It was the only pitch I ever led that Royal didn’t want to follow, so I pulled the rope up and threw it down to him on the other side. We felt greatly relieved to be at the notch. All the claustrophobia of the chimney lifted like a morning mist and with it a lot of the accumulated fatigue. We traversed from the notch toward the valley side of the spire into the healing, redeeming, ever-blessed sun, the very same sun that on other days, other climbs, was often an immortal enemy, draining our desire, leaching our precious bodily fluids into its insatiable maw. We made a few moves, and, suddenly, we saw twelve hundred feet of air beneath our feet. It was like riding an elevator up to the 120th floor of a skyscraper and then stepping out onto the window ledge and looking down. Whee! Hard climbing followed, and our respect for Salathé’s aid climbing abilities was firmly grounded in our own immediate challenges. And then the summit, big enough to stand on, but don’t stray too far. Far below, the valley stretched out in the leisurely afternoon light. Light, like shiny coins, twinkled off the small rain falling from the lip of Upper Yosemite Fall, and a softer light pooled in the meadows and lined the nave of the valley. The sun, dropping in the west, cast a spotlight on the altar, Half Dome.
We want to linger, to be immersed in this place, to hold onto this exquisite and seemingly timeless feeling as long as possible. But we don’t want to bivouac again, and so we rappel to the notch. In our initial planning, we had expected to have to rappel the entire route since it is impossible to climb to the valley rim from the notch, and we didn’t have enough time to hike up to the rim and fix ropes down to the notch, the preferred method. A rappel descent would surely dictate another cold night in the chimney. When we drop into the notch, however, we find that our good buddy, Sherrick, had hiked up and fixed ropes for us, and at the top of the ropes he also left our hiking boots, knowing well the pain from hiking for very long in climbing shoes. Down we go, pitons clanging like cowbells, into the once again encroaching darkness. Switchback follows switchback in a rock-a-bye rhythm, fairy lights beckon in the dark forest, pine scent is joined by mountain laurel (bay leaves), the trail levels out, and here we are in Camp 4.
It’s after nine. Most folk are in bed, but a small campfire beckons. We approach. Harding, for it is he, offers us a beer, and so does Mark Powell. A young woman stands quietly between them. She is wearing a skirt and blouse, and the firelight gleams off her nylon encased and shapely calves and her shiny pumps. What is such a creature doing in Camp 4, with hairy Harding and scruffy Powell, no less? The short answer is that it’s Janie Dean. Why is she dressed like this? She just got off work. She’s the manager of the Yosemite Lodge coffee shop. She likes to climb. She’s a very attractive young single woman who likes to climb. Almost unheard of in those days. She’s vivacious, redheaded, and has a slight gap in her front teeth like the sensuous and seductive Wife of Bath, but I’m too tired to pursue. Besides, Harding, Powell and Robbins are not only older than I am, they’re also more worldly and mature and, for all I can tell, virile. A few quick beers, a synopsis of the climb, and so to bed.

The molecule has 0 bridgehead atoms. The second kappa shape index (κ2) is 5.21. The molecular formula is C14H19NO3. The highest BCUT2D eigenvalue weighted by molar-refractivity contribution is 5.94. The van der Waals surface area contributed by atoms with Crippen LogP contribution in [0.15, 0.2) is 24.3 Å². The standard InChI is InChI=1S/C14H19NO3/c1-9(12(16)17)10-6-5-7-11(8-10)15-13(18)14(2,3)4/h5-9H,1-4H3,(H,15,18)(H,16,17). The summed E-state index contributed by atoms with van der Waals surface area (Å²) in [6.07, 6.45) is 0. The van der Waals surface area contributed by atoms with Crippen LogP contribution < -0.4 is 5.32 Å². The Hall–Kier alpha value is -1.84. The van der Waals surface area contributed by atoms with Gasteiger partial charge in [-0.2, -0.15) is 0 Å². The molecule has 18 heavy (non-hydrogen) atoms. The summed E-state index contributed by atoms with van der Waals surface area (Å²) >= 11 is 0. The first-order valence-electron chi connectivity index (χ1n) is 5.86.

Ed Hartouni

Trad climber
Livermore, CA
Oct 11, 2009 - 11:11am PT
thanks for the story... very nice sitting here watching the ball game and glancing, from time-to-time at Denny's picture of climbers on the Lost Arrow.

Peter Haan

Trad climber
San Francisco, CA
Oct 11, 2009 - 11:45am PT
Here are some lens distortion corrections on the Chimney photos here and in recent threads. As you can see, a tremendous ice tongue develops in there in the winter.





Zander

Trad climber
Berkeley
Topic Author's Reply - Oct 16, 2009 - 05:50pm PT
I'm going to bump this rascal thread with one last thought.

There is a lot of trash in the chimney. Multiple ropes, cameras, gloves, old sardine cans, etc. Chad and I were thinking what a pain it would be to haul a big sack up there to take it away. One thought was that if someone climbs this and every time they get to a piece of trash they throw it as far out as they can it would all collect in the first four pitches because it is more or less vertical after that. Then a second party could come up the next day and collect it and rap off after pitch four. Rapping, and if needed, freeing a stuck rope would be easier on these first few pitches. So if anybody is going up there and wants to add a little trash tossing to their climb let me know. Even if I can't do it at that time, possibly other taco standers could do the cleanup.

Zander
Peter Haan

Trad climber
San Francisco, CA
Oct 16, 2009 - 06:56pm PT
Great idea, Zander! Practical and effective.

Restating the obvious too---- it is a big and wonderful step forward that the crux is now protected with trustworthy gear!! If truth be told, up until now, the climb was as Johno Largo says, a 5.10 climb for 5.11 climbers. The crux was actually dangerous and probably should have maybe even had an X rating, even back in 1971.